The National Labor Relations Board (NLRB) is taking steps to severely restrict employers’ tendering of non-competition, non-disparagement and confidentiality agreements to employees. In particular, the NLRB has deemed it unlawful for employers to tender provisions in severance agreements and other employment agreements that broadly seek to interfere with or otherwise limit protected rights of employees. In a memo dated May 30, 2023, the NLRB’s General Counsel takes the position that such agreements violate the National Labor Relations Act (NLRA), except under narrow circumstances. Likewise, in McLaren Macomb, decided earlier this year, the NLRB ruled that the employer there could not tender a severance agreement to furloughed employees that included non-disparagement language and a provision restricting them from disclosing the terms of the agreement itself.
According to the NRLB, these restrictions on an employee violate the NLRA, which without limitation permits and protects the rights of employees, unionized or not, to participate in certain activities to advance or improve their interests as employees. Practical examples of rights protected by Section 7 of the NLRA include a range of activities from speaking with co-workers (and former co-workers) about working conditions; to the right to form, join or assist a union; and to seek or accept other employment to improve their working conditions.
So how does all this impact severance agreements? First, neither McLaren Macomb nor the General Counsel’s memo would make severance agreements illegal outright. However, they do invalidate, or at least call into question, restrictive covenants that are commonly used in severance agreements, across industries. According to the NLRB’s general counsel, Jennifer Abruzzo, “the proffer, maintenance and enforcement” of such agreements will violate the NRLA “unless . . . narrowly tailored to special circumstances justifying the infringement on employee rights.” According to Attorney Abruzzo, an employer’s desire to “avoid competition from a former employee” would not be a legitimate interest supporting such a defense. Conversely, protecting trade secrets or proprietary information may suffice when the agreement is narrowly tailored.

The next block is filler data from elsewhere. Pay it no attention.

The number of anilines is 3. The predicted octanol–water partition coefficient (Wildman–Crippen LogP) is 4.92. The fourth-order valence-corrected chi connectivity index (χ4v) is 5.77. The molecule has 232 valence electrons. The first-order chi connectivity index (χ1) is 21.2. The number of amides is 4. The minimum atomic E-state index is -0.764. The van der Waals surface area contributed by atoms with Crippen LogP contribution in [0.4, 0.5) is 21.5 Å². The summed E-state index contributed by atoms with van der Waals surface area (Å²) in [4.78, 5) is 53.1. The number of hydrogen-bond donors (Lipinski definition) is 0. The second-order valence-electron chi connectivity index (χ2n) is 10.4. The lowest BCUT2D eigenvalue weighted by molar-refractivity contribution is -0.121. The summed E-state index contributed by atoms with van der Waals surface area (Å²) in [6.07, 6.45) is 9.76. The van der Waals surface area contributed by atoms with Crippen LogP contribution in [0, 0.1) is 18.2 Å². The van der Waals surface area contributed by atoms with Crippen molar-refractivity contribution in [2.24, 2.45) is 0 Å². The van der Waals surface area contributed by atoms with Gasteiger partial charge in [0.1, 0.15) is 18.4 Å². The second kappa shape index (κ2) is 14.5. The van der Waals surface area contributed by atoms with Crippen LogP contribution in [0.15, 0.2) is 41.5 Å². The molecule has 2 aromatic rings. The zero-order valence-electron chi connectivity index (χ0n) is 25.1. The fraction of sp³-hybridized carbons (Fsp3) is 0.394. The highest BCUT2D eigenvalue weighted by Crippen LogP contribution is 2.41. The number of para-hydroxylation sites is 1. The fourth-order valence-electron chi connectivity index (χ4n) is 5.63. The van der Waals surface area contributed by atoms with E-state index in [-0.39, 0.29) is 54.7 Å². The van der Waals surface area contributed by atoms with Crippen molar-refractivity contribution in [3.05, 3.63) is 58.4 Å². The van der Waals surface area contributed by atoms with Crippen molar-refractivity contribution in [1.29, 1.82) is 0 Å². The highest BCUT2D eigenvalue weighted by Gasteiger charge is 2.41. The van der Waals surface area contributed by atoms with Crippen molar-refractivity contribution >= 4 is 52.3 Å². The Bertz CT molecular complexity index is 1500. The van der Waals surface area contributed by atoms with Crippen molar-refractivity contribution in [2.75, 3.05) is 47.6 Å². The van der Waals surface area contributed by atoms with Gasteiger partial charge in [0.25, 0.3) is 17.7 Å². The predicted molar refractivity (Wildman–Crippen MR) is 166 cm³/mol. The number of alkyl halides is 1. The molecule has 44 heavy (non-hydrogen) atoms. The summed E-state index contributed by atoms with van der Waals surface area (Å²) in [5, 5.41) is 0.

To clarify, a severance agreement that contains one of these provisions does not mean the entire agreement is void. Instead, according to the NLRB, only the specific problematic provision would be void, leaving the remainder of the agreement legally enforceable. Furthermore, according to the NLRB, employers can still include such provisions in severance agreements (assuming they are otherwise lawful), but should take precautionary measures to ensure they are narrowly tailored to avoid a violation of the NLRA. Of note, the mere proffer of an overbroad agreement can violate the statute. Likewise, employers who insist on the application of non-disparagement, confidentiality and non-competition restrictions should take note of the considerable risks of doing so, as to employees covered by the NLRA.
While the full range of implications resulting from the McLaren Macomb decision are expansive, there are a few critical details that bear mentioning:
- McLaren Macomb does apply retroactively to severance agreements entered into before the decision on February 21, 2023. This means that provisions in severance agreements that are now unlawful may be void, even if the severance agreement was entered into before February 21, 2023.
- The decision does not apply just to severance agreements, but also applies to other provisions in any employer communication to employees that is overbroad and could interfere with or restrain employees’ exercise of Section 7 rights, such as a pre-employment offer letter, or other communications or instructions from an employer to an employee.
- Supervisors are generally not protected by the NLRA, and therefore the McLaren Macomb decision generally would not apply to severance agreements provided to supervisors. However, supervisors that have been discriminated against for refusing to violate the NLRA may be covered. Further, other laws or regulations may limit or prohibit such agreements.
The McLaren Macomb decision and the NRLB General Counsel’s memo represent a significant change in how severance agreements may be structured—and even whether they can be proffered or maintained at all. And the NLRB is not alone in taking such steps, as a number of recent changes have limited the scope of lawful agreements between employees and employers. For example, the Federal Trade Commission recently proposed a rule that would ban many non-compete clauses. Likewise, a Massachusetts law enacted in 2018 limits the application and enforcement of severance agreements, and in some instances invalidates them altogether.
Given the complex and ever-changing landscape surrounding these employment agreements, parties should seek the assistance of legal counsel before entering into or offering any such agreements.